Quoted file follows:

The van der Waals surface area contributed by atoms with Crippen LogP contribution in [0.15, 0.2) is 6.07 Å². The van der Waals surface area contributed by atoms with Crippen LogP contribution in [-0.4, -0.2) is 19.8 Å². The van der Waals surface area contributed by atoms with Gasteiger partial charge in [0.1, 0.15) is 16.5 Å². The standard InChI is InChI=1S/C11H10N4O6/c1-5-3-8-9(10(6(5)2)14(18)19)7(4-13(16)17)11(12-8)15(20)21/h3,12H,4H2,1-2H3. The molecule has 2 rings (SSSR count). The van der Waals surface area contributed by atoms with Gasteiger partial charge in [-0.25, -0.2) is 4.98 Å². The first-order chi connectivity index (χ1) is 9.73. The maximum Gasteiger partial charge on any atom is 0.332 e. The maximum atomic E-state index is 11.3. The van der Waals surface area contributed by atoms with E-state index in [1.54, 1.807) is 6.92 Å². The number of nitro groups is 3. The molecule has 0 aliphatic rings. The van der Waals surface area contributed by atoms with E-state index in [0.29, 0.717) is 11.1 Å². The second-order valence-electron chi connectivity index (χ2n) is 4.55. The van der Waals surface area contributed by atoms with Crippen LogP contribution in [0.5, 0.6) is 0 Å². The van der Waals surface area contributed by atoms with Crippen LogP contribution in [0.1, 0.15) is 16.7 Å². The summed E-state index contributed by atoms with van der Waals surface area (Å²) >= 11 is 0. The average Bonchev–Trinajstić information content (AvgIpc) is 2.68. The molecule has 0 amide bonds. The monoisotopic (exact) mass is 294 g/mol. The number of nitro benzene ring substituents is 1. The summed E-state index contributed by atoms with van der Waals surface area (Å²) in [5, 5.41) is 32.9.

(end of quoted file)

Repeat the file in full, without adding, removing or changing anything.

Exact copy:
The van der Waals surface area contributed by atoms with Crippen LogP contribution in [0.15, 0.2) is 6.07 Å². The van der Waals surface area contributed by atoms with Crippen LogP contribution in [-0.4, -0.2) is 19.8 Å². The van der Waals surface area contributed by atoms with Gasteiger partial charge in [0.1, 0.15) is 16.5 Å². The standard InChI is InChI=1S/C11H10N4O6/c1-5-3-8-9(10(6(5)2)14(18)19)7(4-13(16)17)11(12-8)15(20)21/h3,12H,4H2,1-2H3. The molecule has 2 rings (SSSR count). The van der Waals surface area contributed by atoms with Gasteiger partial charge in [-0.25, -0.2) is 4.98 Å². The first-order chi connectivity index (χ1) is 9.73. The maximum Gasteiger partial charge on any atom is 0.332 e. The maximum atomic E-state index is 11.3. The van der Waals surface area contributed by atoms with E-state index in [1.54, 1.807) is 6.92 Å². The number of nitro groups is 3. The molecule has 0 aliphatic rings. The van der Waals surface area contributed by atoms with E-state index in [0.29, 0.717) is 11.1 Å². The second-order valence-electron chi connectivity index (χ2n) is 4.55. The van der Waals surface area contributed by atoms with Crippen LogP contribution in [0.5, 0.6) is 0 Å². The van der Waals surface area contributed by atoms with Crippen LogP contribution in [0.1, 0.15) is 16.7 Å². The summed E-state index contributed by atoms with van der Waals surface area (Å²) >= 11 is 0. The average Bonchev–Trinajstić information content (AvgIpc) is 2.68. The molecule has 0 amide bonds. The monoisotopic (exact) mass is 294 g/mol. The number of nitro benzene ring substituents is 1. The summed E-state index contributed by atoms with van der Waals surface area (Å²) in [5, 5.41) is 32.9.